By Diane Stark
“Is my secret word a fork?” Jordan asked.
“Yes! You got it! You won!” Both of his sisters yelled.
My children were sitting at the kitchen table, playing a game. They had taken a stack of index cards and written a secret word on each one. Without looking at the word on the card, they had to tape the card to their forehead. Then they took turns asking yes or no questions until they were able to guess the secret word on their card.
“OK, I know my word is an animal,” said Lea. “So does it fly?”
The other two nodded. I smiled and said, “It sounds like Lea is getting close.”
“I think I’ll figure it out in just a few more turns,” she said.
I nodded. “I’m sure you will, Honey.”
“Mommy, mine is really hard,” my youngest daughter Julia said. I nodded sympathetically. The poor girl didn’t stand a chance. Her siblings had to guess the words “fork” and “hawk.” The card on Julia’s forehead read “love.”
She’d already asked more than a dozen questions and each answer seemed to confuse her even more. I was just about to suggest that Julia choose a new card when she asked another question.
“Is it invisible?”
Lea and Jordan looked at one another, unsure of how to answer. They whispered for a moment and then deferred to me. “Mom, what do you think? Is the word on Julia’s card invisible?”
I paused. Is love invisible? For the sake of the game, it obviously was. “Well, yes, the word on Julia’s card is invisible,” I said. “We can’t see it in the same way we can see a concrete object like a fork or a bird.”
“That doesn’t make sense,” Julia said.
I tried to explain. “In the game, the word on your card is invisible. But in real life, it shouldn’t be.”
Poor Julia shook her head. “I still don’t get it.”
I looked at Jordan and Lea. “Can I help her? She’s never going to guess her word if I don’t.”
They agreed, and I said, “Julia, when I want to show you your word, I bake chocolate chip cookies or make your favorite dinner.”
Julia thought for a minute. “Is my word hungry?”
I smiled. “No, but that was a good try. If I wanted to show you your word, I might also play a game with you or maybe even buy you a present.”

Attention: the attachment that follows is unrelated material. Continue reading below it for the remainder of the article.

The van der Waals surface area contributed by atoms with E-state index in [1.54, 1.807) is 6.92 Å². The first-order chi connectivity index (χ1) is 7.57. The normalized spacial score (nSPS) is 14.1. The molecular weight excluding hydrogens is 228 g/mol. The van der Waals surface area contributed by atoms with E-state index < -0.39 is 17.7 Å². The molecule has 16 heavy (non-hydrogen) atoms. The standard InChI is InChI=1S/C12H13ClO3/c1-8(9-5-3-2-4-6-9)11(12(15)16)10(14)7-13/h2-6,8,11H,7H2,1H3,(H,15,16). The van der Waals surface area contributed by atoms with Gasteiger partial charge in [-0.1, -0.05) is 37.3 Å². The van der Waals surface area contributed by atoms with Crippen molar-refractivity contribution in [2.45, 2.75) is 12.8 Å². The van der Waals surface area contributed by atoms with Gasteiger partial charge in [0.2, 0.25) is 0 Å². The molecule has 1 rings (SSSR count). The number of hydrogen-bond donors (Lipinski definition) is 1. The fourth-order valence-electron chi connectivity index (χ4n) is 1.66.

“Ooh, is my word birthday?”
“Another good try. If you wanted to show me your word, you would give me a hug or a kiss.”
Julia’s eyes lit up. “Mommy, my word is love!”
I nodded and the kids clapped. Julia grinned and took a mock bow. Then Lea guessed her word and all three of them chose new cards.
But later, when the kids were finished with the game, Julia came to me, looking troubled. “Mommy, why did you say that love is invisible?”
“Well, because it’s not an actual object that we can see.”
“But love isn’t invisible,” she said. “In fact, I don’t think invisible love is love at all.” She folded her arms and added, “Love should never be invisible.”
I smiled and stroked her hair. “You’re right, Honey. Love should never be invisible.”
Over the next few days, Julia’s words ran through my head over and over again. Love should never be invisible.
I thought about my day and how I spent my time. Had I shown my love that day or had it been invisible?
Because I want to do the important things well – and because I am slightly neurotic – I decided to go straight to the source. I gathered the kids together and said, “You guys know that I love you, right?”
The kids looked at me strangely and then nodded.
“Well, someone,” I said and grinned at Julia, “reminded me that love should always be visible, so I am looking for more ways to show you guys that I love you.” When no one said anything, I said, “I’m taking suggestions.” I held up a pen and a notebook to show them that I was serious.
“Bake more brownies with us!” One kid said.
“Have a water balloon fight!” Another said.
“Play Monopoly every single day!” A third called out.
Soon I had a list of more than a dozen suggestions. Some were completely doable, and others, like the Monopoly thing, would take some tweaking. The surprising thing was how many of their suggestions involved food. Make popcorn and watch a movie. Help the kids make cookies. Take a picnic lunch to the park. Go out for ice cream cones.
Looking over the list, I worried that maybe food was overly important in our family. I didn’t want to create a “food equals love” mentality in my children.
While mixing cookie batter one afternoon, I voiced my concerns to the kids.
Once again, they looked at me like I was from Mars. “Yeah, a lot of our suggestions involve food,” Lea said, “but, Mom, all of them involve you spending time with us.”
Tears filled my eyes at her words. The popcorn and the brownies and the picnic lunches were fun, but they were just the icing on the cake. The most important ingredient was me.
It was a completely wonderful, but very humbling moment. Too many times, I’d put having a clean house ahead of playing with my kids. It was a common mistake, one countless older women had warned me about.
“Kids grow up so fast,” they said. “Enjoy them while they’re young.”
It was solid advice, but really difficult to follow. But somehow, hearing the same advice from my nine-year-old daughter made it easier.
Love should never be invisible.
I’m showing my kids I love them in a really visible way. Sometimes it involves cookies, sometimes popcorn and other times, a favorite dinner.
But I can’t forget that the most important ingredient is always my time and attention.
About this writer
- Diane Stark is a former teacher turned stay-at-home mom and freelance writer. Her work has been published in 16 Chicken Soup for the Soul anthologies, A Cup of Comfort for Christian Women and dozens of magazines. She loves to write about the important things in life: her family and her faith.